Review | January 2, 2013
Association of All-Cause Mortality With Overweight and Obesity Using Standard Body Mass Index CategoriesA Systematic Review and Meta-analysis FREE
Katherine M. Flegal, PhD; Brian K. Kit, MD; Heather Orpana, PhD; Barry I. Graubard, PhD
JAMA. 2013;309(1):71-82. doi:10.1001/jama.2012.113905.
Importance Estimates of the relative mortality risks associated with normal weight, overweight, and obesity may help to inform decision making in the clinical setting.
Objective To perform a systematic review of reported hazard ratios (HRs) of all-cause mortality for overweight and obesity relative to normal weight in the general population.
Data Sources PubMed and EMBASE electronic databases were searched through September 30, 2012, without language restrictions.
Study Selection Articles that reported HRs for all-cause mortality using standard body mass index (BMI) categories from prospective studies of general populations of adults were selected by consensus among multiple reviewers. Studies were excluded that used nonstandard categories or that were limited to adolescents or to those with specific medical conditions or to those undergoing specific procedures. PubMed searches yielded 7034 articles, of which 141 (2.0%) were eligible. An EMBASE search yielded 2 additional articles. After eliminating overlap, 97 studies were retained for analysis, providing a combined sample size of more than 2.88 million individuals and more than 270 000 deaths.
Data Extraction Data were extracted by 1 reviewer and then reviewed by 3 independent reviewers. We selected the most complex model available for the full sample and used a variety of sensitivity analyses to address issues of possible overadjustment (adjusted for factors in causal pathway) or underadjustment (not adjusted for at least age, sex, and smoking).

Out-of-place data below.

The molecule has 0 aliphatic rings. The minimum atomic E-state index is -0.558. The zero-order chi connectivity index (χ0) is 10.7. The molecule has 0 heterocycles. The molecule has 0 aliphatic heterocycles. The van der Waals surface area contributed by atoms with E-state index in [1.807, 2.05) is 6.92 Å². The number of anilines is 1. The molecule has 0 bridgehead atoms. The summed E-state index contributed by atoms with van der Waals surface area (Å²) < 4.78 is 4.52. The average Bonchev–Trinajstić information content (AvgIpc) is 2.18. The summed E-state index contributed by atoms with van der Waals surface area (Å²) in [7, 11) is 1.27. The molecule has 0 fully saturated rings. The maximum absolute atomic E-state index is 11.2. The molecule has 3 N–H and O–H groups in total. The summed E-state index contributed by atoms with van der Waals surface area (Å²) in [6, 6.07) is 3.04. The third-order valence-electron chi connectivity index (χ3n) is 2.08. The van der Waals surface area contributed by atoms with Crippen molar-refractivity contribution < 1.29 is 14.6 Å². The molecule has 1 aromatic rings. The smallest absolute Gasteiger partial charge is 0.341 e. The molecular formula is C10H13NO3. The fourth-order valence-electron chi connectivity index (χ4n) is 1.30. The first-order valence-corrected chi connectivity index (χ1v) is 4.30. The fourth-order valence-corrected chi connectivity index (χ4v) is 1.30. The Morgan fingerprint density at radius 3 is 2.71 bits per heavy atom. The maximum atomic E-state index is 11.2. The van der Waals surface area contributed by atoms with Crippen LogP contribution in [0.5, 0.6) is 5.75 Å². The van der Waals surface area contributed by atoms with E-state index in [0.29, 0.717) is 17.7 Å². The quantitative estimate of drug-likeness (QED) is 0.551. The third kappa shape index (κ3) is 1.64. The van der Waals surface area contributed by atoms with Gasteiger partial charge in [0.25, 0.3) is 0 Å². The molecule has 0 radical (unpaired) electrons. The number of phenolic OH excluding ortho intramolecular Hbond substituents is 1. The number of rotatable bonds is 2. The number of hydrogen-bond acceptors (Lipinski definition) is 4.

Results Random-effects summary all-cause mortality HRs for overweight (BMI of 25-<30), obesity (BMI of ≥30), grade 1 obesity (BMI of 30-<35), and grades 2 and 3 obesity (BMI of ≥35) were calculated relative to normal weight (BMI of 18.5-<25). The summary HRs were 0.94 (95% CI, 0.91-0.96) for overweight, 1.18 (95% CI, 1.12-1.25) for obesity (all grades combined), 0.95 (95% CI, 0.88-1.01) for grade 1 obesity, and 1.29 (95% CI, 1.18-1.41) for grades 2 and 3 obesity. These findings persisted when limited to studies with measured weight and height that were considered to be adequately adjusted. The HRs tended to be higher when weight and height were self-reported rather than measured.
Conclusions and Relevance Relative to normal weight, both obesity (all grades) and grades 2 and 3 obesity were associated with significantly higher all-cause mortality. Grade 1 obesity overall was not associated with higher mortality, and overweight was associated with significantly lower all-cause mortality. The use of predefined standard BMI groupings can facilitate between-study comparisons.
The topic of the mortality differences between weight categories has sometimes been described as controversial.1 The appearance of controversy may arise in part because studies of body mass index (BMI; calculated as weight in kilograms divided by height in meters squared) and mortality have used a wide variety of BMI categories and varying reference categories, which can make findings appear more variable than when standard categories are used and also can make it difficult to compare and synthesize studies. A report2 in 1997 from the World Health Organization Consultation on Obesity defined BMI-based categories of underweight, normal weight, preobesity, and obesity. The same cutoff BMI values were adopted by the National Heart, Lung, and Blood Institute in 1998.3
In this study, we used the National Heart, Lung, and Blood Institute’s terminology with categories of underweight (BMI of <18.5), normal weight (BMI of 18.5-<25), overweight (BMI of 25-<30), and obesity (BMI of ≥30). Grade 1 obesity was defined as a BMI of 30 to less than 35; grade 2 obesity, a BMI of 35 to less than 40; and grade 3 obesity, a BMI of 40 or greater. These standard categories have been increasingly used in published studies of BMI and mortality, but the literature reporting these results has not been systematically reviewed.
The purpose of this study was to compile and summarize published analyses of BMI and all-cause mortality that provide hazard ratios (HRs) for standard BMI categories. We followed the guidelines in the Meta-analysis of Observational Studies in Epidemiology (MOOSE) statement4 for reporting of systematic reviews.
Nach dieser Studie ist es also nicht sinnvoll, das Normalgewicht bei Abmagerungskuren unbedingt zu erreichen, es mag sogar hinsichtlich der Lebenserwartung kontraproduktiv sein.